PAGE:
22 Chapter Summary The production possibility curve embodies the opportunity cost concept Increasing marginal opportunity cost exists Trade allows people to use their comparative advantage and shifts out society’s combined production possibility curve Efficient, inefficient and unattainable points on the PPC Through specialization and trade, countries can increase consumption 2-22

23 Chapter Summary The typical outward bow of the PPC is the result of comparative advantage and trade Because many goods are cheaper to produce in foreign countries, production of goods formerly in the U.S. is being outsourced Outsourcing is the product of the law of one price Globalization is the increasing integration of economies, cultures, and institutions across the world 2-23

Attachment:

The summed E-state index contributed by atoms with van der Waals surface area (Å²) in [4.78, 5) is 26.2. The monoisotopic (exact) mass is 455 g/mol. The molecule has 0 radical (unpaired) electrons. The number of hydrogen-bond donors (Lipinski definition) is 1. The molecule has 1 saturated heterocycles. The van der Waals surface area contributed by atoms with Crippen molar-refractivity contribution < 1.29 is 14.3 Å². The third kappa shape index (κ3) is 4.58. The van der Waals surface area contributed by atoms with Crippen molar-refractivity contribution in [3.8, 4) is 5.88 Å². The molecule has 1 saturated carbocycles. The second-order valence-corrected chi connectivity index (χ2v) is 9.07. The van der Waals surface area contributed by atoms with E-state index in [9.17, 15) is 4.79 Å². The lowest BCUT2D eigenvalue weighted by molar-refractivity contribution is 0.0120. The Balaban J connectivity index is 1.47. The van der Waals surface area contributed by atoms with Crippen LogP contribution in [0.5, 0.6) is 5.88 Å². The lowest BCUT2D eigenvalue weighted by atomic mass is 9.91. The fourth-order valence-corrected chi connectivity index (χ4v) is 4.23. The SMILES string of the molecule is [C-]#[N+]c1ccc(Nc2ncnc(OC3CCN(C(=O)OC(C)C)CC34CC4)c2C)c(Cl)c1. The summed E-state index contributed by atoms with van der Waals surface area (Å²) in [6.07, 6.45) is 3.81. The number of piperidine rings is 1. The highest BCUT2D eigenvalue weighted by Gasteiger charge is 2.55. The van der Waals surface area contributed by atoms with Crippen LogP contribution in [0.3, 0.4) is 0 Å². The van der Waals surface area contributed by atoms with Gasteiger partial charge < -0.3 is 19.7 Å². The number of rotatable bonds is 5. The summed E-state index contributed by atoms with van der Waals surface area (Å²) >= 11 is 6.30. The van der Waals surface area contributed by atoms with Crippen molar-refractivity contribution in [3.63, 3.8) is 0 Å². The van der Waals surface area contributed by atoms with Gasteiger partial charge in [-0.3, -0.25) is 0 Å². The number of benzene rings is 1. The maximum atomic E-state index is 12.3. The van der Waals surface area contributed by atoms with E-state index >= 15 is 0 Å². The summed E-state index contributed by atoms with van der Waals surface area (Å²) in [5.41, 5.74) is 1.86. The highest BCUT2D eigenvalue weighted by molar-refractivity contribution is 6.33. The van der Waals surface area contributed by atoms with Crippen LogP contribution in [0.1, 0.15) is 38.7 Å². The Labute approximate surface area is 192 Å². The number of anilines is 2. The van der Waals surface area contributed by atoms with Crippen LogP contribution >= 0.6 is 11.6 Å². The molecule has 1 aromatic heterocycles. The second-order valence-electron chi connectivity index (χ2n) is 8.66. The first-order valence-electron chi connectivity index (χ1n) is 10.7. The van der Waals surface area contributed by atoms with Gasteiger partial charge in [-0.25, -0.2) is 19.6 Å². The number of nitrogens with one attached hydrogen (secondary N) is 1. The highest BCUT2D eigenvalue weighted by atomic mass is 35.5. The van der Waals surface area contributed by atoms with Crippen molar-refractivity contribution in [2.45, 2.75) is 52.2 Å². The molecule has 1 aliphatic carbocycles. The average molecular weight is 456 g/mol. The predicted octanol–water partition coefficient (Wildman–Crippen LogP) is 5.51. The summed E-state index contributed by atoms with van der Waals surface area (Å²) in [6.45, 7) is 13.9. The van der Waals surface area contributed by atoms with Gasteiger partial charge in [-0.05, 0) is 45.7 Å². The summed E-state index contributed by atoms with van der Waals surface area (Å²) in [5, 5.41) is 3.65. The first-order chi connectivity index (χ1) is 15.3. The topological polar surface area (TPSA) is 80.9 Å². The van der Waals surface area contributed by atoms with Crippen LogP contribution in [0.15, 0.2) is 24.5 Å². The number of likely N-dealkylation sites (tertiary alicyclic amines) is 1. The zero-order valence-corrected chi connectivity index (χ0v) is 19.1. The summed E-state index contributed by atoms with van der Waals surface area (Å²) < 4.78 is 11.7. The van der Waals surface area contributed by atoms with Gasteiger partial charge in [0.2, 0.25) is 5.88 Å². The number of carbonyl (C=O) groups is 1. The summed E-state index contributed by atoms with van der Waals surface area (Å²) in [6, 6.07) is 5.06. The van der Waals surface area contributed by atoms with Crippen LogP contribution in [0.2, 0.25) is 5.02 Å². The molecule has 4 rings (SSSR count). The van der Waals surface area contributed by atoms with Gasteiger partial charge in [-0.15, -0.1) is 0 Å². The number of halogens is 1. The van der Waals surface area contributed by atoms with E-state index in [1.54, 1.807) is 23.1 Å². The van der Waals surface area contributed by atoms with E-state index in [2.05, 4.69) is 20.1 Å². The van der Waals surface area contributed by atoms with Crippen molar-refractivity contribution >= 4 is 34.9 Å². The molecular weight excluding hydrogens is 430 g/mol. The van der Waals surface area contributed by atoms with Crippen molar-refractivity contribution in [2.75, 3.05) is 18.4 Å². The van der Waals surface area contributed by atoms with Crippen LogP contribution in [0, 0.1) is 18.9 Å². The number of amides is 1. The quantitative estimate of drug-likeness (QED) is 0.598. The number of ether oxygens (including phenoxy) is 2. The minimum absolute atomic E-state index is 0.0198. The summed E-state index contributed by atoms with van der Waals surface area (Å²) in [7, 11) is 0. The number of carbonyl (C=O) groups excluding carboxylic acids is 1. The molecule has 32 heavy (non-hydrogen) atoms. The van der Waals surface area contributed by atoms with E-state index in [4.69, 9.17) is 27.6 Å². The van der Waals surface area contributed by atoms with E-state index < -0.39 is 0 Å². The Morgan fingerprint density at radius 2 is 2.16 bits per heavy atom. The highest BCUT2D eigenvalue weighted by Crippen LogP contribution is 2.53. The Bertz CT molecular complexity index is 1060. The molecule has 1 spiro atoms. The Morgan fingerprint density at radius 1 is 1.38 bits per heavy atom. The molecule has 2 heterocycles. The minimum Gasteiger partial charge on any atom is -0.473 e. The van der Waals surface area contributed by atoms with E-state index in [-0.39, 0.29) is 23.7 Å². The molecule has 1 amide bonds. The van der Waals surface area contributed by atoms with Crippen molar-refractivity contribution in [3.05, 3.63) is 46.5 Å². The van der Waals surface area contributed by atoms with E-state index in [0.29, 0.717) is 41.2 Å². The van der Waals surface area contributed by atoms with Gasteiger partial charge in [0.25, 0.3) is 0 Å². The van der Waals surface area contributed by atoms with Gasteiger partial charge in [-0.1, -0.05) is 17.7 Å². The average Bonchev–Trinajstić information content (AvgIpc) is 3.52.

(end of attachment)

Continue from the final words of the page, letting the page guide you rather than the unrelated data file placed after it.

24 Preview of Chapter 3: Economic Institutions
Define market economy Compare and contrast capitalism with socialism Describe how businesses, households, and government interact in a market economy Summarize briefly the advantages and disadvantages of various types of businesses Explain why, even though households have the ultimate power, much of the economic decision making is done by business and government State six roles of government Explain why global policy issues differ from national policy issues 2-24